A few years ago, one of my then-colleagues wrote an article titled "Why I'm Never Using Priceline Again" about her experiences using a plane ticket she bought on Priceline.com
There is a great difference, though, between things going badly and a policy that seems designed to stick it to the customer. I HATE these and think that they ultimately cost the company more in good will and repeat business than the small gain it gets at the time. You know what I'm talking about: those niggling nuisance policies that companies have, and ones that make certain components of customer service and care much more difficult for the customer. Inevitably, they breed resentment in me, and when I resent, I take business elsewhere. I'm sure I'm not alone in this regard, and I've noticed that there are two places where companies take most advantage of their customers: when customers are trying to leave and when they have no real choice or power. It makes me wonder: Are these companies just desperate for revenues, or are they so arrogant that they think you don't have options?
I have a deep well of ire, and this week the company that has raised it is Netflix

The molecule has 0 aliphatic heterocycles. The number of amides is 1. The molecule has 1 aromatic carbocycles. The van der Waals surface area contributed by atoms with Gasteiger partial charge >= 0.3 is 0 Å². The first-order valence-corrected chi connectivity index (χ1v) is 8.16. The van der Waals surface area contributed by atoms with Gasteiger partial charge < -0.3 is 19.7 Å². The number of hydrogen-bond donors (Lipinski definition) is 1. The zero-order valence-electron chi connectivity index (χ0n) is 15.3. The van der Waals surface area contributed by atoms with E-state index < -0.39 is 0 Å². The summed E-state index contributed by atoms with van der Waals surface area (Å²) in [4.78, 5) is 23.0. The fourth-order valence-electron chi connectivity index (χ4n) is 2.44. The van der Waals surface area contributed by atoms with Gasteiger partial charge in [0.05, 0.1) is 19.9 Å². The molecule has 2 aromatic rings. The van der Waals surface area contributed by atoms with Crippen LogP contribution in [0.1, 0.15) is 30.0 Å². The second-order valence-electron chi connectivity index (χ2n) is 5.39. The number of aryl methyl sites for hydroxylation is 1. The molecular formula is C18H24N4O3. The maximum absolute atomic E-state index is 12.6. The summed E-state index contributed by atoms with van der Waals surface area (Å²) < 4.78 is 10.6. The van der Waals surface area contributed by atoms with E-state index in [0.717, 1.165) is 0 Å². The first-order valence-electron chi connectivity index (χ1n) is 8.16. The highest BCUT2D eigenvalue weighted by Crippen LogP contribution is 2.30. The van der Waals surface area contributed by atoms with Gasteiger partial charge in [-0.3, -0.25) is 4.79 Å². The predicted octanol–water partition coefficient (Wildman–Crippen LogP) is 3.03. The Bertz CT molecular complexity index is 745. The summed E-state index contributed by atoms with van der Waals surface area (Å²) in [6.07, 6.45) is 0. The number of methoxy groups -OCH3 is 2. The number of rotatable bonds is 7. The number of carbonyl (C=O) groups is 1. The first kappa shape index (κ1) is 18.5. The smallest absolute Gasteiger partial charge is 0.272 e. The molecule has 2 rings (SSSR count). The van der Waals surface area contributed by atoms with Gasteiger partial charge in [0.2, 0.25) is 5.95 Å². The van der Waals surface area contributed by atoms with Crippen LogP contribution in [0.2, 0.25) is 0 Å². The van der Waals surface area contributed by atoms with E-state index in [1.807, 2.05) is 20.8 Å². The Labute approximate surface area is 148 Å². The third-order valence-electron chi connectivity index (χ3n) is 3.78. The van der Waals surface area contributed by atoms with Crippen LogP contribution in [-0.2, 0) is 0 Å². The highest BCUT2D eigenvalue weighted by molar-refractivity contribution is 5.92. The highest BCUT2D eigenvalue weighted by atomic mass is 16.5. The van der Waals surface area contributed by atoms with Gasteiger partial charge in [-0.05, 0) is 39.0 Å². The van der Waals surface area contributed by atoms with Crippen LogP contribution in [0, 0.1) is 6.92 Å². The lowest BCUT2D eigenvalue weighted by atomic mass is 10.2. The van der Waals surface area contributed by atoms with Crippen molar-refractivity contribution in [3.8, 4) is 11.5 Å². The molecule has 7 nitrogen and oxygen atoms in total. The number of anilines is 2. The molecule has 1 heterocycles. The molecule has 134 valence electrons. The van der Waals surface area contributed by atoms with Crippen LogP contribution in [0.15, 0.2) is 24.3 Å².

But check this out: When I went to the Netflix site to cancel, one day too late, I found that I could cancel at any moment, but at the moment I cancel, my subscription ends, and company policy is for no refund for the unused portion of the month to be granted. Miss canceling by a day? That's $23.
Obviously, that's not huge money, and it's my fault that I missed the date. But the combination of rolling over a gift subscription without notification and the no-partial month refund is so aggravating that I'm canceling at the end of this month, and I'm not coming back to Netflix. Ever. After all, I've got options now: Blockbuster
Who knows? But customers who don't feel appreciated don't stick around -- or come back. Witness Motley Fool Hidden Gems selection Overstock.com's
Just some observations from someone who wasn't going to be watching too many movies in the next few months but will certainly be someone else's customer when he does come back.
- Rick Munarriz's Is Netflix Doomed?
- or his Nothing But Netflix
- or Daniel Hong's Last Word on Netflix
- or Bill Mann's Dashed Upon the Rocks of eBay